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Eight Genes Possibly Associated with Better DCIS Outcomes, New Study Shows


Genes may help identify which cases of ductal carcinoma in situ are most likely to become invasive breast cancer.

© Tsuyna - stock.adobe.com

breast tissue © Tsuyna - stock.adobe.com

The analysis of eight immune-system-related genes may make it easier for doctors to treat women with ductal carcinoma in situ (DCIS), which accounts for about one-quarter of all breast cancer diagnoses.

Those genes are MAGEA10, TNFAIP8, IL3RA1, TAGAP, CBLB, IFNA17, CCL2 and LRP1.

This discovery comes from a team led by Elena Guerini-Rocco, Division of Pathology, IEO, European Institute of Oncology IRCCS, Milan, Italy. Guerini-Rocco and her colleagues studied 143 women with DCIS who underwent breast surgery. Of those women, 70 developed a breast tumor after surgery and 73 did not. Researchers also analyzed the expression of 395 immune-related genes in pure DCIS to see which ones were most closely associated with in situ and invasive relapses.

Researchers were able to study the correlation because the tumor immune microenvironment plays a role in the development, progression and treatment response of cancer.

The genes MAGEA10, IFNA17 and CBLB were the most expressed in DCIS cases that progressed to invasive cancer. The genes IL3RA1, TAGAP, TNFAIP8, CCL2 and LRP1 represented a lower risk of invasive cancer.

Also called intraductal carcinoma, or stage 0 breast cancer, DCIS occurs within the ducts of breast tissue. Rates for DCIS have increased 11-fold in the past decade. DCIS does not directly develop into metastatic cancer. But between 20% to 53% of cases become invasive breast cancer, which can then metastasize.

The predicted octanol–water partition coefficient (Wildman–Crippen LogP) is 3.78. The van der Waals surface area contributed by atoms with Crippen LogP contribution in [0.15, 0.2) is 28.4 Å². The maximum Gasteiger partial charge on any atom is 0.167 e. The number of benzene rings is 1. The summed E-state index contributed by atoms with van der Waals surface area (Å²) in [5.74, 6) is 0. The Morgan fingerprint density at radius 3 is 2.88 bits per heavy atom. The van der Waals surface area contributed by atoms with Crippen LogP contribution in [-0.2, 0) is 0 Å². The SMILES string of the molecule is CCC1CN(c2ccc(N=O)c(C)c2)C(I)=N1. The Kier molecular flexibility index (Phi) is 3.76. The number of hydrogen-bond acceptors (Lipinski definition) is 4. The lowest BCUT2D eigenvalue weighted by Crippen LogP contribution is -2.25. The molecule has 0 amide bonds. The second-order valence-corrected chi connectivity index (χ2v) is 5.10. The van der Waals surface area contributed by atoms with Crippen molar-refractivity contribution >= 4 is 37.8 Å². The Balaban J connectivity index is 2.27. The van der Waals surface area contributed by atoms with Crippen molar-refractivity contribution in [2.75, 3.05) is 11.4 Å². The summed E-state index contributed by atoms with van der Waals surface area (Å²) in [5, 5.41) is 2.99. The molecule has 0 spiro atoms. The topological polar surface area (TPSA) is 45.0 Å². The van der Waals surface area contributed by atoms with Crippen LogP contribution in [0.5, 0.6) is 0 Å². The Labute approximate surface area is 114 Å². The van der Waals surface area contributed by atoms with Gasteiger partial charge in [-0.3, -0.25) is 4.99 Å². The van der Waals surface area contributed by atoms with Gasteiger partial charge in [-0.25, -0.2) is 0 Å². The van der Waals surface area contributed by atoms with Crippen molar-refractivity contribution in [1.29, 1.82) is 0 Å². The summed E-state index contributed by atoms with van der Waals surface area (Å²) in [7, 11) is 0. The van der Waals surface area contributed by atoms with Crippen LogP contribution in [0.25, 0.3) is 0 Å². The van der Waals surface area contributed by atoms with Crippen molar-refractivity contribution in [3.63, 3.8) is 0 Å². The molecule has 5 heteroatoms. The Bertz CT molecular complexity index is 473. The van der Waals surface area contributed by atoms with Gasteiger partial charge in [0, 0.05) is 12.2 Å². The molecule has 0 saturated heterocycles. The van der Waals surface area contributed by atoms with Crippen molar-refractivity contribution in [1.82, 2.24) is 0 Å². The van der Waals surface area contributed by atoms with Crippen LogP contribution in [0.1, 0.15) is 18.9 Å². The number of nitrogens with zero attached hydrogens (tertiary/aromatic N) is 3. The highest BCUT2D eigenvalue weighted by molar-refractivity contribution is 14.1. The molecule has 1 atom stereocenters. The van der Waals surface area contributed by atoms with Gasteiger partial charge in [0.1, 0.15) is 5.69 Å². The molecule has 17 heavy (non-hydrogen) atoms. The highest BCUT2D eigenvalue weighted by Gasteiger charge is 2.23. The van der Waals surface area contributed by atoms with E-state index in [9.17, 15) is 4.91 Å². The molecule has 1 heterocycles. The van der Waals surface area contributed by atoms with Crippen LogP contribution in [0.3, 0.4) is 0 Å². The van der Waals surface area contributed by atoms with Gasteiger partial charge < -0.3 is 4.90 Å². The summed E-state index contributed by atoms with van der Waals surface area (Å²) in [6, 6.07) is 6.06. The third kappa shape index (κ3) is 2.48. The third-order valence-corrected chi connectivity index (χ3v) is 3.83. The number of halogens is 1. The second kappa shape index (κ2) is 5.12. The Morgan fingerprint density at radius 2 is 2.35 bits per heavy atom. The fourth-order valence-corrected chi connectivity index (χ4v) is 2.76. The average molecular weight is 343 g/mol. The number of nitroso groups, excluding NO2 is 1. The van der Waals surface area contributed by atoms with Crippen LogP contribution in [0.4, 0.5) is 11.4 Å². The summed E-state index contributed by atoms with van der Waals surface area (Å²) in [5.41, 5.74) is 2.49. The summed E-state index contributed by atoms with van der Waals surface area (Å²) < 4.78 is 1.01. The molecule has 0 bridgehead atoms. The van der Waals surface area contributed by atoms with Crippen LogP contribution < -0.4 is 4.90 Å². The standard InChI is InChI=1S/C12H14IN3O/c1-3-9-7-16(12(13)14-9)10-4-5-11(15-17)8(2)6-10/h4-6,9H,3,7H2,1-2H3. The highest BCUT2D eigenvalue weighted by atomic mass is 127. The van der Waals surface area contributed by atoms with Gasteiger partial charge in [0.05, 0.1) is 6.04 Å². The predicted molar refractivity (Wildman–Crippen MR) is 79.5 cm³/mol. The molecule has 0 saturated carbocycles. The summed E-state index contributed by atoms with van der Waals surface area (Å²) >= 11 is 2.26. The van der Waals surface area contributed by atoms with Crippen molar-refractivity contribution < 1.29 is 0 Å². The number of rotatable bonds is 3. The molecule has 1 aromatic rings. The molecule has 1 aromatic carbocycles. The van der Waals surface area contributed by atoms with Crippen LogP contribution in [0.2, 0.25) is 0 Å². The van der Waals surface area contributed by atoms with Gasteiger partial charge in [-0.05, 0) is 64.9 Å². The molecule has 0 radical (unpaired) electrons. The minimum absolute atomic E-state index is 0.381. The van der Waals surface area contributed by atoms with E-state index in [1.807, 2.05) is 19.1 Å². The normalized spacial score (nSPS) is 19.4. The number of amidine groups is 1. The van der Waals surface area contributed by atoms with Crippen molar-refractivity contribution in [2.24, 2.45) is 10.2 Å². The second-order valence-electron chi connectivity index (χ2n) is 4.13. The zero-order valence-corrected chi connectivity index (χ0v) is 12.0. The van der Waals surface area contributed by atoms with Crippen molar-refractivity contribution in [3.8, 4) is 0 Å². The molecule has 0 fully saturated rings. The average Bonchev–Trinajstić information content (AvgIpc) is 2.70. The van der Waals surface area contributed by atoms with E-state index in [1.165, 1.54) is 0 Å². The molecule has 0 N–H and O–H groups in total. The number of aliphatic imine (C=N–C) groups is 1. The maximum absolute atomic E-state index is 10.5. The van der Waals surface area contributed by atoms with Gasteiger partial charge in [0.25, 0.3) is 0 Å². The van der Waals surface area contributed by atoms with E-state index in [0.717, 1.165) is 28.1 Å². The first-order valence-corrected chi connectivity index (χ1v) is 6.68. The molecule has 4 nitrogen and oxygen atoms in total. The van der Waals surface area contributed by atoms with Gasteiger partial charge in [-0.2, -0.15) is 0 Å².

Even though DCIS cannot metastasize, it has the potential to progress in 20% to 53% of women, according to the study. If it does become an invasive cancer, it may spread to other parts of the body.

With no way to predict if DCIS will turn into an invasive cancer, physicians treat almost all DCIS patients as invasive cancer patients, which can lead to overtreatment, the

The identification of these genes may allow physicians to be more targeted with their treatments.

“This exploratory analysis of pure DCIS showed significant differences in immune-related gene expression profiles between women with and with no subsequent IBE, particularly as invasive IBE,” Guerini-Rocco writes in the study. “These results, after additional validation, could improve risk stratification and management of DCIS patients.”

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